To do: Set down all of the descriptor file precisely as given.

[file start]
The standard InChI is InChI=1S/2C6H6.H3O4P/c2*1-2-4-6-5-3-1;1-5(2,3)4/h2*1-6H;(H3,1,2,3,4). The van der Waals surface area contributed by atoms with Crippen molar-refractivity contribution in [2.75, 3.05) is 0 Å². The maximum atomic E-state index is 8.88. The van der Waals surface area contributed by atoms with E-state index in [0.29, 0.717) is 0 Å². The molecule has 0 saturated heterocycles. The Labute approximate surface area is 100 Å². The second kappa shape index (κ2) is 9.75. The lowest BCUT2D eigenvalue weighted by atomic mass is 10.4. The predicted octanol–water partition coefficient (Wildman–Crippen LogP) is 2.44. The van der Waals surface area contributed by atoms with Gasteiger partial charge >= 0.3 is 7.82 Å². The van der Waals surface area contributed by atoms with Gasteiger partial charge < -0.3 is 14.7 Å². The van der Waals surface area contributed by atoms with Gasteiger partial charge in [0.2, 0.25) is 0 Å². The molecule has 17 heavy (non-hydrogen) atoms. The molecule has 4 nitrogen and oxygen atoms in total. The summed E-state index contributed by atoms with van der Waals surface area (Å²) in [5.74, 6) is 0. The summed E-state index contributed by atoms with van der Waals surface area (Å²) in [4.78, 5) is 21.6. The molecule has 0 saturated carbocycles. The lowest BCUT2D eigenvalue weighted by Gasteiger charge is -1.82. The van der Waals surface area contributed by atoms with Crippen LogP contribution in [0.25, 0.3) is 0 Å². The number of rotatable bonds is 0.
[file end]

The standard InChI is InChI=1S/2C6H6.H3O4P/c2*1-2-4-6-5-3-1;1-5(2,3)4/h2*1-6H;(H3,1,2,3,4). The van der Waals surface area contributed by atoms with Crippen molar-refractivity contribution in [2.75, 3.05) is 0 Å². The maximum atomic E-state index is 8.88. The van der Waals surface area contributed by atoms with E-state index in [0.29, 0.717) is 0 Å². The molecule has 0 saturated heterocycles. The Labute approximate surface area is 100 Å². The second kappa shape index (κ2) is 9.75. The lowest BCUT2D eigenvalue weighted by atomic mass is 10.4. The predicted octanol–water partition coefficient (Wildman–Crippen LogP) is 2.44. The van der Waals surface area contributed by atoms with Gasteiger partial charge >= 0.3 is 7.82 Å². The van der Waals surface area contributed by atoms with Gasteiger partial charge < -0.3 is 14.7 Å². The van der Waals surface area contributed by atoms with Gasteiger partial charge in [0.2, 0.25) is 0 Å². The molecule has 17 heavy (non-hydrogen) atoms. The molecule has 4 nitrogen and oxygen atoms in total. The summed E-state index contributed by atoms with van der Waals surface area (Å²) in [5.74, 6) is 0. The summed E-state index contributed by atoms with van der Waals surface area (Å²) in [4.78, 5) is 21.6. The molecule has 0 saturated carbocycles. The lowest BCUT2D eigenvalue weighted by Gasteiger charge is -1.82. The van der Waals surface area contributed by atoms with Crippen LogP contribution in [0.25, 0.3) is 0 Å². The number of rotatable bonds is 0.